Through these gestures–license to read whatever we wanted, our own library cards, and a designated space in our daily routines to sit down and settle into a book–and through her example–my mother was always with a book at her side, whether sitting in the carpool pick-up line or waiting for us in the dentist’s office–she instilled in us a deep love of books, of the sequestration of reading. So much so that three of us pursued degrees in Literature, a fourth specialized in early childhood literacy, and it’s rare to find a familial conversation that does not touch, in some way, on what we’re reading or what we want to read. Long chains of emails dedicated to books loop through our inboxes regularly. And there’s my father, routinely offering to place “a big Amazon order with whatever books you want,” nudging us to continue to read regularly, widely, thoughtfully.
I have written about what good books mean to me. I have shared a list of some of my most cherished books of all time. I have stated my aspirations to raise a bookworm myself. I have even fantasized about my dream reading nook. But today I thought I’d more formally kick off a Book Club series with reflections on what I’ve read each month and what I intend to read next in the hopes of creating another, more virtual reading nook–with you in it, too.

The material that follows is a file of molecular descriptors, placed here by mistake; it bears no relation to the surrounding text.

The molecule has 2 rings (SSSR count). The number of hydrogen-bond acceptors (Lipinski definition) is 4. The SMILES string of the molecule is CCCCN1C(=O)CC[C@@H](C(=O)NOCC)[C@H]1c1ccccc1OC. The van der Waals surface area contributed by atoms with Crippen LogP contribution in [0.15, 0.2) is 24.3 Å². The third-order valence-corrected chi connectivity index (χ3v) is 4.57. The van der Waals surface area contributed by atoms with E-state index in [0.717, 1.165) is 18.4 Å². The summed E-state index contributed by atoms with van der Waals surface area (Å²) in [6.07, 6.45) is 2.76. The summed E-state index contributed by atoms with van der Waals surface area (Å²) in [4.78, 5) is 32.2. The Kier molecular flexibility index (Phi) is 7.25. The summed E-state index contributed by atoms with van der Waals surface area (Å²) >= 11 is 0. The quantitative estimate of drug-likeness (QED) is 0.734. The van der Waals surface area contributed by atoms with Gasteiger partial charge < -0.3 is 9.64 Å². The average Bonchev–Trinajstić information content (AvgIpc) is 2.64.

I’m starting this series alongside Meghan Wainwright, a lovely lady I met at a blogger networking event a month ago. We decided to read The Party and swap notes. Below, you’ll find my thoughts on this and my other August reads. Note that I’m not normally quite as speedy a reader; minimagpie has been going through a growth spurt and nursing a lot, which has afforded me a ton of time to read…
Book Club Pick No. 1: The Party by Robyn Harding
Three stars. A gritty story about the dissolution of a well-to-do San Francisco family following the harrowing aftermath of a party thrown by their teenage daughter. It’s a quick read whose primary merit, in my view, is the sliding scale of blame the author artfully casts around the characters. It’s challenging to point the finger at anyone in this complex pastiche of wrong-doing–so we’re left pointing the finger at everyone, or no one, or wondering why the hell we so compulsively ferret out “the bad guy” in these narratives when it’s quite possible that there’s a lot of bad in all of us. Interesting questions of culpability and the reader’s complicity in those determinations.
Book Club Pick No. 2: But What If We’re Wrong by Chuck Klosterman